People with chronic kidney disease (CKD) are at risk for eye problems and vision loss, particularly those who have diabetes or high blood pressure. The theme of this year’s World Kidney Day 2022 (WKD), on March 10, highlights the theme of “Kidney Health for All,” underscoring the importance of healthy diet and lifestyles. The National Kidney Foundation (NKF) provides specifics related to vision and eye health, recommending that kidney patients check with their nephrologist about their eyes and emphasizing the importance of regular eye exams. NKF explains the risk of vision loss due to retinopathy, which occurs “when diabetes and/or high blood pressure damage the small blood vessels in the retina…High blood pressure and diabetes may be risk factors for glaucoma” as well. Read more in an article from NKF: Kidney Disease, Dialysis, and Your Eyes.
by Jaime Rodriguez, RDPFS Intern
Over the past few weeks, we’ve been chronicling internships and scholarships available for students with vision loss. Following are a few of the leading scholarship opportunities this year.
The Equity Through Education Scholarship from BMO Capital Markets and Lime Connect offers several $10,000 scholarships to students in the United States and several $5,000 scholarships to students in Canada. Applicants must be current undergraduate or graduate students at a four-year university in the U.S. or Canada. In addition, applicants need to be full-time students in Fall 2023 with a minimum 40 percent course load and seeking a degree in business/commerce, computer science, engineering, math, physics, statistics, or a related discipline, and interested in a career in Financial Services with a focus on Capital Markets. To apply, you will need copies of your resume/CV and current university transcripts, an essay related to your career goals in financial services, and one reference letter. Candidates with all disabilities are encouraged to apply. The application deadline is Monday, March 21, 2022; the deadline for references is March 28, 2022. For more information or to apply to the Equity Through Education Scholarship, see the Lime Connect scholarship webpage, here.
The William and Dorothy Ferrell Scholarship from The Association for Education and Rehabilitation of the Blind and Visually Impaired (AER) awards $1,000 to two applicants who are studying for a career in services to children or adults who are blind or visually impaired. Applicants must be legally blind and studying full time at a post-secondary level. There are no residency restrictions for this scholarship, so people from any country may apply. The application package requires one to two letters of recommendation and the signed Certification of Visual Status, and must be submitted by April 15, 2022. For more information or to apply, see the AER Information and Criteria Google Doc, here.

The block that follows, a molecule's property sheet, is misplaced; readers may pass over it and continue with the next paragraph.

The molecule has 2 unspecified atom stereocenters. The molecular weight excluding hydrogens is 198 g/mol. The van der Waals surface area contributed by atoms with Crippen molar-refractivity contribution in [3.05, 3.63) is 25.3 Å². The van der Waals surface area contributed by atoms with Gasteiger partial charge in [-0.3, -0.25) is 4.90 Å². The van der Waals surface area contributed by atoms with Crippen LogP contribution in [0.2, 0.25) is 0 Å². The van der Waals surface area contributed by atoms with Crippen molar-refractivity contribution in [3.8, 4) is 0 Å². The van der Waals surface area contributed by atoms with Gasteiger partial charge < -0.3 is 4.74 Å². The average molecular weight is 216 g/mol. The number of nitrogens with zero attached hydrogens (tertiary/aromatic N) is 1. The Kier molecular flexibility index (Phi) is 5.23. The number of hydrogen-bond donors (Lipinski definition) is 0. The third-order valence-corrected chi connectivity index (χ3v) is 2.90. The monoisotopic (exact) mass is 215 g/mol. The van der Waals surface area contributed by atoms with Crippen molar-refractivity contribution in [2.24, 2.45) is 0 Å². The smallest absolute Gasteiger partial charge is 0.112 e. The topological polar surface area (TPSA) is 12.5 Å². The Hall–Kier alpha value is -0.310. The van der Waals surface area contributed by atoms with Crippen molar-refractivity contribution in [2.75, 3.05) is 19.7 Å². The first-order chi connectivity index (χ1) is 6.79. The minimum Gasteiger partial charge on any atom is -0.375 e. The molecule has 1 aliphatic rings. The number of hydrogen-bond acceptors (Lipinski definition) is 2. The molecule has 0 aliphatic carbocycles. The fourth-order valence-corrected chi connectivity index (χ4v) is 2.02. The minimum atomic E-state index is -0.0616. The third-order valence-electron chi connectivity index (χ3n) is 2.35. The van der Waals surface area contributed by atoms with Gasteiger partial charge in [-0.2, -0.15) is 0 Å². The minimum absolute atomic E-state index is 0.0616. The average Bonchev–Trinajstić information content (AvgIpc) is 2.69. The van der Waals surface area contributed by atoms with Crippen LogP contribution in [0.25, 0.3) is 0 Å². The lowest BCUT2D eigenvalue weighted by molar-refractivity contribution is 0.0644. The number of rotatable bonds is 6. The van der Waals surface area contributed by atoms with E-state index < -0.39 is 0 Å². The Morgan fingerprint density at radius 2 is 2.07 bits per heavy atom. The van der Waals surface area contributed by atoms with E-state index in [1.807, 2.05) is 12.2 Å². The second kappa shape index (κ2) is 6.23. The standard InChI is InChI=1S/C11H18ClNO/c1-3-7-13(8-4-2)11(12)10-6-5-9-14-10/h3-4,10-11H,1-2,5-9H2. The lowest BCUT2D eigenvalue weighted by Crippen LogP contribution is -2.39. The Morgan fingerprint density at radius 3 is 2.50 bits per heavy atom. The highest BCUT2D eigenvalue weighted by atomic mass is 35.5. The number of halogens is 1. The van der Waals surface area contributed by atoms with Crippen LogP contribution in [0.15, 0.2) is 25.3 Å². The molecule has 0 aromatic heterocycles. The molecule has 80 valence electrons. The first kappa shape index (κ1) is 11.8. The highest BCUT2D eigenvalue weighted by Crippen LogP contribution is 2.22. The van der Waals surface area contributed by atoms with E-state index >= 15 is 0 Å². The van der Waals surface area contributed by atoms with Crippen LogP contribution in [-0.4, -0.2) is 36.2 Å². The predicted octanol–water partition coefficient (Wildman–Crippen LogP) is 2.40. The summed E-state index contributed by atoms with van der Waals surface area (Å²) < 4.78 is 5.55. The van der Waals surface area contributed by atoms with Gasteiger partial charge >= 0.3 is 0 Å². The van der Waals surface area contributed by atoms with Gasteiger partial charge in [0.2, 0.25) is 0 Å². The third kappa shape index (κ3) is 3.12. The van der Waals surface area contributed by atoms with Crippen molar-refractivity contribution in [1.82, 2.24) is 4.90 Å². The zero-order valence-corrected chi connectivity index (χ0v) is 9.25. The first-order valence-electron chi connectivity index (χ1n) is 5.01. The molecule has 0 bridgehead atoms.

Lavelle Fund for the Blind offers two scholarships for students who are legally blind and visually impaired and studying at one of twelve partnering colleges and universities in the Tri-State New York area. The Lavelle-Brother Kearney Scholarship Program, which is competitive and renewable, provides financial support and career preparation assistance to individuals who are legally blind to enter and advance in the profession of their choice. These scholarships are open to undergraduate and graduate students who are legal U.S. residents and demonstrate academic readiness, technological proficiency, mobility and self-advocacy skills, as well as meet financial criteria. Applicants also need to be motivated to work with the Scholarship Program Coordinator and fellow Scholars and participate in additional career development opportunities, including mentorships, internships, and workshops throughout their studies. The Lavelle Leaders Awards are one-time only, non-renewable merit awards of $5,000 offered to two students per year who are also legal U.S. residents and are college Juniors, Seniors, or graduate students at one of the partnering colleges or universities. Applicants need to have exhibited leadership potential, strong academic abilities, and involvement in school and/or community organizations. The submission deadline to apply for the Lavelle Leaders Award is May 31, 2022. To learn more, visit the Lavelle Fund website and select Scholarships, or contact Kate Morris, Scholarship Program Coordinator at (212) 6680-9801, ext. 101; [email protected].
by Jaime Rodriguez, RDPFS Intern
As we exit Black History Month and begin March, which is also National Save Your Vision Month, we are highlighting the lives and accomplishments of pioneering Black eye specialists, in both ophthalmology and optometry, Dr. David Kearny McDonogh and Dr. William Hiram Lawson.